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Thank you both for the information. I have tried putting dirt over the vine but never got any roots. I have tried with cuttings as well but the instructions I had said put them in sand and it also did not work. However,, with your suggestions to put them in good dirt with organic material I am going to try it again. Question,  do you put them in pots to set out after they get going or do you put them in their permanent location?   Thanks
 
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I let them grow throughout the growing season, and then when they go dormant in the Fall and lose their leaves, I move them and plant them in their permanent home.
 
Saralee Couchoud
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So you plant them in pots? And do you put rooting compound like root tone on them?
 
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I put them in a raised bed outside with no sides, just a mound with a trench around it. I use natural willow water (cuttings of a willow tree soaked in water overnight) to help encourage rooting.

I've had really high success rates with this method with grapes, probably over 90%.
 
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That's fantastic, I will start looking around to see if I have some willows and try this right away. I am very excited to have a proven way. Thank you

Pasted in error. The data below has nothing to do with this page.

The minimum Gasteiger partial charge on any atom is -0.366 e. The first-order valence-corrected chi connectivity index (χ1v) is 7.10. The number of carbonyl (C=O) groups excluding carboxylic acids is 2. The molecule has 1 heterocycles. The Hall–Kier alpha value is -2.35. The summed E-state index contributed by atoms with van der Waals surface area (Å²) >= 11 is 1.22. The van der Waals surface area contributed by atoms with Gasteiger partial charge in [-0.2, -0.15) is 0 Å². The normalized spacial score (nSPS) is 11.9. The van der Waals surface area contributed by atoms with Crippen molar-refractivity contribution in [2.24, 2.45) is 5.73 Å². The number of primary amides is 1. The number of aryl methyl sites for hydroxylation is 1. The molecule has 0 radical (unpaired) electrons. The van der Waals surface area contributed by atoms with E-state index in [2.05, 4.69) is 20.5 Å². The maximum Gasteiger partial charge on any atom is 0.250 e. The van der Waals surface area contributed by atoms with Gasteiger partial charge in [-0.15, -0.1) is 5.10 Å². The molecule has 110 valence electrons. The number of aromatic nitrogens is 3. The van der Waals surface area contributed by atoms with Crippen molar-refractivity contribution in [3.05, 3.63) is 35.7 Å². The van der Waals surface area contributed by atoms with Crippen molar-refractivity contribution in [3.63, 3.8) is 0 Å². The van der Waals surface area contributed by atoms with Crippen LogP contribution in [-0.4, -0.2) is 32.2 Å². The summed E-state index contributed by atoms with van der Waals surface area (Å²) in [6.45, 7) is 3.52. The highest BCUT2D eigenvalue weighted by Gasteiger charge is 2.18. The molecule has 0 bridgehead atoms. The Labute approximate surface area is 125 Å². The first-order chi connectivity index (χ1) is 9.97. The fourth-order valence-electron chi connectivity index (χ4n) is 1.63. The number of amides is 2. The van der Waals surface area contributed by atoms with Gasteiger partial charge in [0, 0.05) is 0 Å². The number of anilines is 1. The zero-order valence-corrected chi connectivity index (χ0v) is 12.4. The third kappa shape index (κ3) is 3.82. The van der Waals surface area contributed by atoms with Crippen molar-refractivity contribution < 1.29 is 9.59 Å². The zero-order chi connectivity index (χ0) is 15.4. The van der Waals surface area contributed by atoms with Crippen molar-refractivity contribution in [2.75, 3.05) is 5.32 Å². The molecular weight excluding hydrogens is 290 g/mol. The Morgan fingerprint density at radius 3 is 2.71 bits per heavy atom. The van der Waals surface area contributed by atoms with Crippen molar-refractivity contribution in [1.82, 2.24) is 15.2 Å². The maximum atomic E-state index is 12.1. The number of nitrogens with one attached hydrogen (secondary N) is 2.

Saralee Couchoud
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One more question, do you keep watering them with the willow water or just when you plant them. Thanks
 
Steve Thorn
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I did a willow watering when I stuck the cuttings, another one about 1 week later, a final one 2 weeks after that, and then I didn't water them at all even with regular water going forward, just from rainfall.

They developed really strong roots and put on a few feet of growth by Fall.
 
Saralee Couchoud
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Thank you, I have a good feeling about this working.   I appreciate your help
 
Steve Thorn
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Glad to! Hope you get some good young grapevines soon!
 
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We have patches of wild grapes on our place, Concord variety used to be grown commercially in the area many decades ago and naturalized. In brushy areas the vines can get very thick and make clearing difficult because the vines, even young ones are strong hd make the normal cutting, mowing hard because you are struggling with all the vines attaching to everything so once a pile is cut away it is still attached with vines, requiring additional cutting of each vine before hauling the brush away. We decided to allow the grapes a section of old fence and will try to contain it as it has old, massive roots along the fence as it has lived there so long. We’ll try to see if we can get a harvest next year. I collected and tried some of the grapes and found them slightly sweet with a nice grape flavor.



7AC6DDBA-A4D1-4292-A2E4-556814ABAE66.jpeg
wild grapes growing on a fence
 
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How fortunate for you. Our dirt here is mostly chirt and it's hard to get anything to grow. Of course, add enough manure and it works. We found the grapes on this vine have big seeds and are so sour they will pucker you all the way to your toes. But they make the best jelly ever. I suspect that if you were inclined to make wine they would be excellent for that as well.  Good luck with your grapes, they look like good producers